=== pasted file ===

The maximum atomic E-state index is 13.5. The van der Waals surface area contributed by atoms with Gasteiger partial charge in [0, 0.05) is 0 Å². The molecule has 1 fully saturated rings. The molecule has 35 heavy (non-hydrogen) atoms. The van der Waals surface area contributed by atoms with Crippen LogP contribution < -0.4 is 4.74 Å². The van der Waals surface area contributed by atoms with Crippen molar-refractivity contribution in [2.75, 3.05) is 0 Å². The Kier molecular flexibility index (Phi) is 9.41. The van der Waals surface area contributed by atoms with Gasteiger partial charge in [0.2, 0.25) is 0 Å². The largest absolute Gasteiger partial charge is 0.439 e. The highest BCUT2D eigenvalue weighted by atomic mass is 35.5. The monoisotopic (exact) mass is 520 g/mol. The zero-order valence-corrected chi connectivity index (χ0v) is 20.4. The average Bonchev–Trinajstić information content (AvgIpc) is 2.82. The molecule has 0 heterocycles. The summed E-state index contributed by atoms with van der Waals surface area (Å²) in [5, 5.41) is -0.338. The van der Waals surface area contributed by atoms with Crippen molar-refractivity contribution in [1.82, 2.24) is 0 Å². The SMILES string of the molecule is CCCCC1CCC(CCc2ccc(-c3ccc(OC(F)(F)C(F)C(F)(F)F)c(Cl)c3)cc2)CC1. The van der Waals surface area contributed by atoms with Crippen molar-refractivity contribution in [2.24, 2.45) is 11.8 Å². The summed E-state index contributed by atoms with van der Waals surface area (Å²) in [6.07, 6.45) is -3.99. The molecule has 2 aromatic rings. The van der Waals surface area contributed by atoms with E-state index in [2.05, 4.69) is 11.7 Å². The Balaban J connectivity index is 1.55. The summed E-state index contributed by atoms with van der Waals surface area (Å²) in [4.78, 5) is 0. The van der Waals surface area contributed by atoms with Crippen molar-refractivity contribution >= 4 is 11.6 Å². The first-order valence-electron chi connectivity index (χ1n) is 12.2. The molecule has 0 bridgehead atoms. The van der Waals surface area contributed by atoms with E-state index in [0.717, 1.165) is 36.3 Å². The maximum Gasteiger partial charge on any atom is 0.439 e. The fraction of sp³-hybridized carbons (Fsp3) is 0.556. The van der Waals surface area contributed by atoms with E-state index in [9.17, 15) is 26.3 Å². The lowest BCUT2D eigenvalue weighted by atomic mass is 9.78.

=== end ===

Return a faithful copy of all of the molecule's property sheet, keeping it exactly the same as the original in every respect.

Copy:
The maximum atomic E-state index is 13.5. The van der Waals surface area contributed by atoms with Gasteiger partial charge in [0, 0.05) is 0 Å². The molecule has 1 fully saturated rings. The molecule has 35 heavy (non-hydrogen) atoms. The van der Waals surface area contributed by atoms with Crippen LogP contribution < -0.4 is 4.74 Å². The van der Waals surface area contributed by atoms with Crippen molar-refractivity contribution in [2.75, 3.05) is 0 Å². The Kier molecular flexibility index (Phi) is 9.41. The van der Waals surface area contributed by atoms with Gasteiger partial charge in [0.2, 0.25) is 0 Å². The largest absolute Gasteiger partial charge is 0.439 e. The highest BCUT2D eigenvalue weighted by atomic mass is 35.5. The monoisotopic (exact) mass is 520 g/mol. The zero-order valence-corrected chi connectivity index (χ0v) is 20.4. The average Bonchev–Trinajstić information content (AvgIpc) is 2.82. The molecule has 0 heterocycles. The summed E-state index contributed by atoms with van der Waals surface area (Å²) in [5, 5.41) is -0.338. The van der Waals surface area contributed by atoms with Crippen molar-refractivity contribution in [1.82, 2.24) is 0 Å². The SMILES string of the molecule is CCCCC1CCC(CCc2ccc(-c3ccc(OC(F)(F)C(F)C(F)(F)F)c(Cl)c3)cc2)CC1. The van der Waals surface area contributed by atoms with Crippen molar-refractivity contribution in [2.24, 2.45) is 11.8 Å². The summed E-state index contributed by atoms with van der Waals surface area (Å²) in [6.07, 6.45) is -3.99. The molecule has 2 aromatic rings. The van der Waals surface area contributed by atoms with E-state index in [2.05, 4.69) is 11.7 Å². The Balaban J connectivity index is 1.55. The summed E-state index contributed by atoms with van der Waals surface area (Å²) in [4.78, 5) is 0. The van der Waals surface area contributed by atoms with Crippen molar-refractivity contribution >= 4 is 11.6 Å². The first-order valence-electron chi connectivity index (χ1n) is 12.2. The molecule has 0 bridgehead atoms. The van der Waals surface area contributed by atoms with E-state index in [0.717, 1.165) is 36.3 Å². The maximum Gasteiger partial charge on any atom is 0.439 e. The fraction of sp³-hybridized carbons (Fsp3) is 0.556. The van der Waals surface area contributed by atoms with E-state index in [9.17, 15) is 26.3 Å². The lowest BCUT2D eigenvalue weighted by atomic mass is 9.78.